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On April 25, 1898, after months of discussion and negotiations concerning the revolt in Cuba, an island possessed by Spain, the U.S. Congress officially declared war upon Spain. For months, the national media, including Arkansas newspapers, had been filing exaggerated reports concerning the revolt in Cuba, stirring up anti-Spanish sentiment throughout the country. By the time of the unexplained sinking of the battleship USS Maine in Havana Harbor in February 1898, many citizens of Arkansas were ready for war.
On the same day as the war declaration, Governor Daniel Webster Jones received a message from the U.S. Department of War requesting that Arkansas provide two regiments of National Guard troops, approximately 2,000 soldiers. This was a difficult task for the governor in that the state had no well-organized guard. Funding to supply the troops had to be secured from the state’s banks and private sources. Jones proposed raising two new infantry regiments consisting of men from throughout the state, because only two State Guard companies were judged to be organized well enough to be mustered in intact. The remaining twenty companies were raised from volunteers, most of whom were serving in other State Guard companies. They were to rendezvous in Little Rock (Pulaski County).
These loosely organized companies, consisting of men from thirty-two counties, were mustered into service at a makeshift training camp located at College Avenue and 17th Street in Little Rock. The camp was named Camp Dodge in honor of the late Dr. Roderick Dodge, whose family donated the land for the facility.
Two regiments of approximately 1,000 soldiers each were created from these volunteers. On May 14, the First Arkansas Volunteer Infantry, commanded by Colonel Elias Chandler, was mustered into federal service, followed on May 25 by the Second Arkansas Volunteer Infantry under the command of Colonel Virgil Cook. Both regiments were mustered for two years “unless sooner discharged.” Before the end of the month, both regiments arrived at Camp George H. Thomas at Chickamauga Park, Georgia, where the soldiers expected to receive their basic training and assignment to Cuba.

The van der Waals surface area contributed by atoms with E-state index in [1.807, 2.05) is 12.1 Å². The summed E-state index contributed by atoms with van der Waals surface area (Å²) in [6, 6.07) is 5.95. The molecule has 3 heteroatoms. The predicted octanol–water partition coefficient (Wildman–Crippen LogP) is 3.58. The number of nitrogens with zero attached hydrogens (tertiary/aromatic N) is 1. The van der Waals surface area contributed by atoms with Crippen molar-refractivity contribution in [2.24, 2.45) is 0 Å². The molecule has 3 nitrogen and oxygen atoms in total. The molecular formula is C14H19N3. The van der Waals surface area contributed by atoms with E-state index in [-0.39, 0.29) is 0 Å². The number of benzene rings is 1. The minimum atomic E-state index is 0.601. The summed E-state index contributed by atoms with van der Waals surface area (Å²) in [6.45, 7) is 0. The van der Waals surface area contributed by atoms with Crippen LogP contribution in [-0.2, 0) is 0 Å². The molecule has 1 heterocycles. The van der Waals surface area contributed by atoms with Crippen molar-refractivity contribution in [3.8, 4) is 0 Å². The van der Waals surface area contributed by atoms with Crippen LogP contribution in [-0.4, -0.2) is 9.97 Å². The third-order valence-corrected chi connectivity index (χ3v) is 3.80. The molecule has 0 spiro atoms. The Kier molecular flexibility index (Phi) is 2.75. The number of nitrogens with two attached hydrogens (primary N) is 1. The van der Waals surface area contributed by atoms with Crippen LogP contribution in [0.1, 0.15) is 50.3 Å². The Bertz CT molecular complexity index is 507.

During their deployment in Georgia, they were assigned to the First and Second Brigades, Second Division, Third Army Corps. However, the war in Cuba ended before either of the regiments made it into combat. Still, camp life in the low-lying areas of humid Georgia caused much suffering for the Arkansas men. Within four months, the Second lost sixteen men to disease.
For all practical purposes, the war concluded with the signing of an armistice in early August. When the First received its orders to return to Arkansas in late September, the Second also began to make preparations to return home. However, the Second did not receive its mustering-out orders but instead was one of the regiments chosen to remain in the service. Rumors began to spread that a soldier’s petition was circulating demanding their release or that the regiment desired to be assigned to a combat front, possibly Puerto Rico or the Philippines. Governor Jones met with President William McKinley to broker a deal whereby soldiers of the First who wanted to remain could replace soldiers from the Second who wanted to go home. It was reported that some of the First attempted to do so but were denied. By late September, the First had returned to Arkansas, where they were mustered out of the service at Fort Logan H. Roots in what is now North Little Rock (Pulaski County) on October 25. During its service, the regiment had suffered twenty-two deaths. Of those, only one, William H. Lawson of Fort Smith (Sebastian County), was not from disease; his death was the result of a target-practice accident.